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rgbrock1
6th Jun 2012, 14:29
Today is the 68th anniversary of the Allied invasion of France via Normandy. Perhaps a moment of reflection in one's busy day is called for.

http://i2.cdn.turner.com/cnn/dam/assets/120606121335-d-day-01-horizontal-large-gallery.jpg

corsair
6th Jun 2012, 14:49
In a reprise of history the weather would be suitable today. But due to turn bad in the next couple of days.

Would like to visit the landing beaches one day. The closest I've got was to overly Omaha beach at 2000 feet once close to the anniversary.

Tableview
6th Jun 2012, 14:51
Thank you for that. I've been to that area and the beaches. It's quite eerie.

Today also happens to be my son's birthday.

rgbrock1
6th Jun 2012, 15:03
While I lived in Germany I did get a chance to visit Normandy.
I did so out of historical curiosity as well as the wish to visit the area where my uncle parachuted in with the 101st Airborne Division during the invasion. He survived and didn't speak all that often about the invasion though. I can very well understand why.

But, just as was written previously, my visit to Normandy evoked some rather eerie feelings.

We certainly owe a debt of gratitude to the men who undertook this invasion. I can't even imagine what they went through, although I myself have seen combat. But certainly not along the lines of D-Day.

charliegolf
6th Jun 2012, 15:14
Perhaps a moment of reflection in one's busy day is called for.



Agreed rgb, and done earlier. A quiet, private prayer. They are still allowed, aren't they?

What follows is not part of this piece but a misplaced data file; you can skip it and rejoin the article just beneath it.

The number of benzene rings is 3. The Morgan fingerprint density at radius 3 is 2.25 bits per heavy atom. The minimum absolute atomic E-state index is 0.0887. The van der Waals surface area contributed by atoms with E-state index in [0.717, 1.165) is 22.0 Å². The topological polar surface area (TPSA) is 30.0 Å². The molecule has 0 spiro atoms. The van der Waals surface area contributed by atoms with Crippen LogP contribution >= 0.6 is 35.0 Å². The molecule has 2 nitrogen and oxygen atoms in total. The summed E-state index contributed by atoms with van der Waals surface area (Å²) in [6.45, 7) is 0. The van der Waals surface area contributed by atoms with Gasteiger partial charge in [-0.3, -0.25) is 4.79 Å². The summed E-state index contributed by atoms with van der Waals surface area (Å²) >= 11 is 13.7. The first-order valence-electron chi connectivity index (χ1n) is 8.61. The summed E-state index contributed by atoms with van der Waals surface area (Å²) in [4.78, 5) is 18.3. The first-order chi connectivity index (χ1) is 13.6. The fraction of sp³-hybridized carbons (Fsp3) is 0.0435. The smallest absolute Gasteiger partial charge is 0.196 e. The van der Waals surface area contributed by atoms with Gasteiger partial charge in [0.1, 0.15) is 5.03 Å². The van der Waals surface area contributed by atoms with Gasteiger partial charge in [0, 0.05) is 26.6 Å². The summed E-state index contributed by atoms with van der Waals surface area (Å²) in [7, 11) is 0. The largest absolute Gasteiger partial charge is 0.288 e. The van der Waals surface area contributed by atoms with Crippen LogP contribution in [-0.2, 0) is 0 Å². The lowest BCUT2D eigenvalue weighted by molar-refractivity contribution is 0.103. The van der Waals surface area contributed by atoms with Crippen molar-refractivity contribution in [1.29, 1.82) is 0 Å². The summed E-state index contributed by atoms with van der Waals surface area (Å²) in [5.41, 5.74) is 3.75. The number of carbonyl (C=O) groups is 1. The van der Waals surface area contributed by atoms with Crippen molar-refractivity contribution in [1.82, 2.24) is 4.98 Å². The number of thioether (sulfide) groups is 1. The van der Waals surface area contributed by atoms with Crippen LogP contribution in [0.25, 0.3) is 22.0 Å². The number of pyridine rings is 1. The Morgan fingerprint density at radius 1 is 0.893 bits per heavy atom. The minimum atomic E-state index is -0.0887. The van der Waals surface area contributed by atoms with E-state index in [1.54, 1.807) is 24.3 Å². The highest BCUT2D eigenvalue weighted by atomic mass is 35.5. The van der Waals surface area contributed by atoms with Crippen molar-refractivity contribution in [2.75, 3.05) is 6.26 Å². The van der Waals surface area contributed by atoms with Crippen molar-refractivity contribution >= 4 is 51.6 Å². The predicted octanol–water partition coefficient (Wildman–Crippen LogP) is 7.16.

CG

sitigeltfel
6th Jun 2012, 15:45
Francois Hollande becomes first French president to visit D-Day war graves - Telegraph (http://www.telegraph.co.uk/history/world-war-two/9314451/Francois-Hollande-becomes-first-French-president-to-visit-D-Day-war-graves.html)

Le président Hollande commémore le Débarquement - BFMTV (http://www.bfmtv.com/le-president-hollande-commemore-le-debarquement-actu28755.html)

I am really surprised by this, the first time in 68 years?

oldchina
6th Jun 2012, 17:22
Sarkozy didn't forget when he was president. An emotional thanks.

Vidéo Ina - Discours du président de la République française Nicolas Sarkozy, vidéo Discours du président de la République française Nicolas Sarkozy, vidéo - Archives vidéos : Ina.fr (http://www.ina.fr/video/3925319002/discours-du-president-de-la-republique-francaise-nicolas-sarkozy.fr.html)

racedo
6th Jun 2012, 19:41
Visited there over weekend, read about it in Nostalgia.......;)

What was evident was there sheer number of Nationalities that were there with lots of Brits, Dutch, Americans as well as others. Brits and Dutch by number plates, Americans by uniform or accent particularly at US Memorial.

The sheer scale of it is immense and littlie really was in awe about the fact that 68 years after it the Mulberry Harbours still exist in many parts, on a better weather weekend we will do some exploring close to shore.

A comment by the guide at the US Memorial relating to where Father and Son buried was that wife / mother wanted them buried where they would be remembered forever. Little does she realise that her wish will come through forever.

racedo
6th Jun 2012, 19:45
Chirac was there in 2004 as the veteran named knows.

BBC NEWS | Europe | Chirac gives lift to D-Day vet (http://news.bbc.co.uk/1/hi/world/europe/3787777.stm)

Airborne Aircrew
6th Jun 2012, 20:06
Good to see Barry is staying away... Some fundraiser or other...

Roll on November...

To those who lived through D-Day and those that didn't... Deepest respect and gratitude.

stuckgear
6th Jun 2012, 20:14
we so often forget the sacrifices our fathers, grandfathers, uncles made, may we never forget and pass the memories to our children that they will never be forgotten, nor their sacrifices.

kwateow
6th Jun 2012, 21:16
I sincerely hope my memory or eyesight is failing me, for I saw nothing of this on the BBC news website this morning. It must be well hidden.

'Lest we Forget' indeed: tv celebrities are apparently more important.

C130 Techie
6th Jun 2012, 21:35
Another very significant event in 'modern' history for which we owe an enormous debt of gratitude to those who took part, many of whom made the ultimate sacrifice.